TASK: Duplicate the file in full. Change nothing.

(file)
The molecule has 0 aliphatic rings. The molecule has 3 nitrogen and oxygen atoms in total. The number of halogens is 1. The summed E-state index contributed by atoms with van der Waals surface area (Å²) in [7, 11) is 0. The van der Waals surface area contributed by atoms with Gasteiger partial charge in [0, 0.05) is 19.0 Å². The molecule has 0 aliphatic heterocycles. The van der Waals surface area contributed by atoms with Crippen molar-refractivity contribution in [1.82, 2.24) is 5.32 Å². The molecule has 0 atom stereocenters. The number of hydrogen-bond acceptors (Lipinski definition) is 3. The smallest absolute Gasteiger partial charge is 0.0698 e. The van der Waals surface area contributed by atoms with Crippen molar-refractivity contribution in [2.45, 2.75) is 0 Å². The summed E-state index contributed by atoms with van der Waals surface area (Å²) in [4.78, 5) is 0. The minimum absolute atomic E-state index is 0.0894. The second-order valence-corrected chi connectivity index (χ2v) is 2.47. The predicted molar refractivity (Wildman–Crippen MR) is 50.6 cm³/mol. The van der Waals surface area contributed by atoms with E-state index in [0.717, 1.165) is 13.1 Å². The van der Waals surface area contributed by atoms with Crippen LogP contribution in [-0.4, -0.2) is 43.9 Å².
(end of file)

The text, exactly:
The molecule has 0 aliphatic rings. The molecule has 3 nitrogen and oxygen atoms in total. The number of halogens is 1. The summed E-state index contributed by atoms with van der Waals surface area (Å²) in [7, 11) is 0. The van der Waals surface area contributed by atoms with Gasteiger partial charge in [0, 0.05) is 19.0 Å². The molecule has 0 aliphatic heterocycles. The van der Waals surface area contributed by atoms with Crippen molar-refractivity contribution in [1.82, 2.24) is 5.32 Å². The molecule has 0 atom stereocenters. The number of hydrogen-bond acceptors (Lipinski definition) is 3. The smallest absolute Gasteiger partial charge is 0.0698 e. The van der Waals surface area contributed by atoms with Crippen molar-refractivity contribution in [2.45, 2.75) is 0 Å². The summed E-state index contributed by atoms with van der Waals surface area (Å²) in [4.78, 5) is 0. The minimum absolute atomic E-state index is 0.0894. The second-order valence-corrected chi connectivity index (χ2v) is 2.47. The predicted molar refractivity (Wildman–Crippen MR) is 50.6 cm³/mol. The van der Waals surface area contributed by atoms with E-state index in [0.717, 1.165) is 13.1 Å². The van der Waals surface area contributed by atoms with Crippen LogP contribution in [-0.4, -0.2) is 43.9 Å².